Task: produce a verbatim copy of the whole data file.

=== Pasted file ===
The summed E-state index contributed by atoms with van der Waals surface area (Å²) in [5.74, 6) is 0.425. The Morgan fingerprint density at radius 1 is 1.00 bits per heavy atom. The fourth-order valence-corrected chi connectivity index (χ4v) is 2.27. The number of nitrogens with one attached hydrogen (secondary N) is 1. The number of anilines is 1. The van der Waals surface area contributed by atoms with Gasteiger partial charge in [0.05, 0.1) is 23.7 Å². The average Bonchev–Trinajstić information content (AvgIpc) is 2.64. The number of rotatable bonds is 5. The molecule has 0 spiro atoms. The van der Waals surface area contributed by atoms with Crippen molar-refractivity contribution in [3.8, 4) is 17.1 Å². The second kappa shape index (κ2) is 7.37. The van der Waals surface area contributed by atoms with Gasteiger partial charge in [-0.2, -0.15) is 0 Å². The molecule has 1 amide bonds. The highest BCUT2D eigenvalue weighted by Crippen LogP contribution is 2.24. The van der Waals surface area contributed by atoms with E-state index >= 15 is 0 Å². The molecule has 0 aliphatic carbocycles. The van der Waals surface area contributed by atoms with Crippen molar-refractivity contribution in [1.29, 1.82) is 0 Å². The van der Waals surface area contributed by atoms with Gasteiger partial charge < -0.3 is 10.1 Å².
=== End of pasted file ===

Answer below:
The summed E-state index contributed by atoms with van der Waals surface area (Å²) in [5.74, 6) is 0.425. The Morgan fingerprint density at radius 1 is 1.00 bits per heavy atom. The fourth-order valence-corrected chi connectivity index (χ4v) is 2.27. The number of nitrogens with one attached hydrogen (secondary N) is 1. The number of anilines is 1. The van der Waals surface area contributed by atoms with Gasteiger partial charge in [0.05, 0.1) is 23.7 Å². The average Bonchev–Trinajstić information content (AvgIpc) is 2.64. The number of rotatable bonds is 5. The molecule has 0 spiro atoms. The van der Waals surface area contributed by atoms with Crippen molar-refractivity contribution in [3.8, 4) is 17.1 Å². The second kappa shape index (κ2) is 7.37. The van der Waals surface area contributed by atoms with Gasteiger partial charge in [-0.2, -0.15) is 0 Å². The molecule has 1 amide bonds. The highest BCUT2D eigenvalue weighted by Crippen LogP contribution is 2.24. The van der Waals surface area contributed by atoms with E-state index >= 15 is 0 Å². The molecule has 0 aliphatic carbocycles. The van der Waals surface area contributed by atoms with Crippen molar-refractivity contribution in [1.29, 1.82) is 0 Å². The van der Waals surface area contributed by atoms with Gasteiger partial charge < -0.3 is 10.1 Å².